Introduction to New Realism
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Introduction to New Realism provides an overview of the movement of contemporary thought named New Realism, by its creator and most celebrated practitioner, Maurizio Ferraris. Sharing significant concerns and features with Speculative Realism and Object Oriented Ontology, New Realism can be said to be one of the most prescient philosophical positions today. Its desire to overcome the postmodern antirealism of Kantian origin, and to reassert the importance of truth and objectivity in the name of a new Enlightenment, has had an enormous resonance both in Europe and in the US. Introduction to New Realism is the first volume dedicated to exposing this continental movement to an anglophone audience.
Featuring a foreword by the eminent contemporary philosopher and leading exponent of Speculative Realism, Iain Hamilton Grant, the book begins by tracing the genesis of New Realism, and outlining its central theoretical tenets, before opening onto three distinct sections. The first, 'Negativity', is a critique of the postmodern idea that the world is constructed by our conceptual schemas, all the more so as we have entered the age of digitality and virtuality. The second thesis, 'positivity', proposes the fundamental ontological assertion of New Realism, namely that not only are there parts of reality that are independent of thought, but these parts are also able to act causally over thought and the human world. The third thesis, 'normativity,' applies New Realism to the sphere of the social world. Finally, an afterword written by two young scholars explains in more detail the relationship between New Realism and other forms of contemporary realism.
included), so as to reduce the gap between our theories and our experience of the world. This is not meant to be a futile worship of objectivity (which is a property of knowledge, not of being), but a due recognition of the positivity on which we all rely, but upon which we rarely reflect. And this does not only apply to physical experiences: the way in which beauty, or moral value or non-value come forward clearly shows that there is something outside us, surprising and striking us. And this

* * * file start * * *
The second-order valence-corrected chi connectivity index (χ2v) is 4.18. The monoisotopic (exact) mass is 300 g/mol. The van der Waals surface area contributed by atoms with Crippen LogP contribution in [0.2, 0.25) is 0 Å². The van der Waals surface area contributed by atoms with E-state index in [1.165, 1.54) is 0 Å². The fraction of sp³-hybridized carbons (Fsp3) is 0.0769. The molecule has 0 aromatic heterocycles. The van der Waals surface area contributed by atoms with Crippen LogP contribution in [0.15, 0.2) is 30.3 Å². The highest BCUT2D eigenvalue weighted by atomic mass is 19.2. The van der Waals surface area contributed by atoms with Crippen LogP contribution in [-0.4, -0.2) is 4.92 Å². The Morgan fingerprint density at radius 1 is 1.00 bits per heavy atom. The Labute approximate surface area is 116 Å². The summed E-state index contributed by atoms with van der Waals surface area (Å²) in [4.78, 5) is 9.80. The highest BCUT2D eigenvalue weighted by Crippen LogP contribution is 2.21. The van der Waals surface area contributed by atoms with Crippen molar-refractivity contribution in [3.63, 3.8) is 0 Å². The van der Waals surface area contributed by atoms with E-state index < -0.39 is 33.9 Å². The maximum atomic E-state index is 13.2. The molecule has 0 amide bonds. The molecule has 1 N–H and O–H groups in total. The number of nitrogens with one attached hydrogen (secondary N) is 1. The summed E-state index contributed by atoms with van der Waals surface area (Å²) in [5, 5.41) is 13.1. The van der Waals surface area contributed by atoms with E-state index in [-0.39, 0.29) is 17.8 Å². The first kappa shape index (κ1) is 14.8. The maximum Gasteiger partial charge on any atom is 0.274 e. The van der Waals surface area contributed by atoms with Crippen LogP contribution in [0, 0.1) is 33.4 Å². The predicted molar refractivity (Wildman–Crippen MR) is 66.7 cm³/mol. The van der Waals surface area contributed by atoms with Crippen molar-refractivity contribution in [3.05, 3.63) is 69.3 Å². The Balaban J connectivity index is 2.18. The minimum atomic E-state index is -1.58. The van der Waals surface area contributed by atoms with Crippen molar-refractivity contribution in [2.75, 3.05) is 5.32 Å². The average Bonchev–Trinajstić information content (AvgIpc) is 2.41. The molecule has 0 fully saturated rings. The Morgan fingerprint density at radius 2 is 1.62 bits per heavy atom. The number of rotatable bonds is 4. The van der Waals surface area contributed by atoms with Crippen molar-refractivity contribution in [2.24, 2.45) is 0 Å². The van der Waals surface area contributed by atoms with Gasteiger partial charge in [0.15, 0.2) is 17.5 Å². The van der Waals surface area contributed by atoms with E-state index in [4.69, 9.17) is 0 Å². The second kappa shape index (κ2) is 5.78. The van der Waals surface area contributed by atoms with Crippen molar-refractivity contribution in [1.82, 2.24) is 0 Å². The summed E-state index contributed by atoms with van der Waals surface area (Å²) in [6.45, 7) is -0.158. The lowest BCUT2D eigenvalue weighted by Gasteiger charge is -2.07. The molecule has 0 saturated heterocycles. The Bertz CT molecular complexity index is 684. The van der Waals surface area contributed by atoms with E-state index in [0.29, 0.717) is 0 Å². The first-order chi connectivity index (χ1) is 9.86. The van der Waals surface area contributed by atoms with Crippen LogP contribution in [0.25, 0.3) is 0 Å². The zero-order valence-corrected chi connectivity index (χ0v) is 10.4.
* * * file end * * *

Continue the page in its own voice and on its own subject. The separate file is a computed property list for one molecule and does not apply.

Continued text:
circumstances there are moral acts taking place? In my opinion, we cannot: these are, in the best-case scenario, representations with moral content. To put it a little peremptorily, without the positivity of objects no morality is possible. Objects At this point – and this is the fifth move made by new realism – it becomes possible to articulate the characteristics of the affordance that comes to us from the objects. We need to begin by introducing the categories of natural objects
involves being aware that ontology and epistemology are not sharply distinguished, but that our relationship with the world is rather the outcome of a confusing balance between ontology and epistemology. This, however, does not mean that the positivity of objects is precluded to us. Indeed, it is this very positivity that allows us to dwell in the world despite the fact that our notions are rarely clear and distinct. Affordances have an epistemologically important consequence. Eugene Wigner,
‘real-idealism’ that in the first case involved a philosophy of nature, and in the second was premised on one. Fichte, as the self-proclaimed heir of Kant, is another matter, although some work has been done on his own philosophy of nature. See F. Scott Scribner’s Matters of Spirit. J.G. Fichte and the Technological Imagination (Pennsylvania, PA: Pennsylvania State University Press, 2010) for a fascinating negotiation of the dichotomy of nature and artifice in Fichte’s long engagements with the
accidentally part of what philosophy should do. Hegel There is one last preliminary observation to be made about this book, which constitutes a synthesis of my whole philosophy. Realism, just as idealism, empiricism or scepticism, is a constant theme in philosophy. New realism, instead, is a reoccurring function: the reaction to a previous antirealist hegemony. It was so in the case of American New Realism last century,25 with Brazilian Novo Realismo thirty-five years ago26 and it is so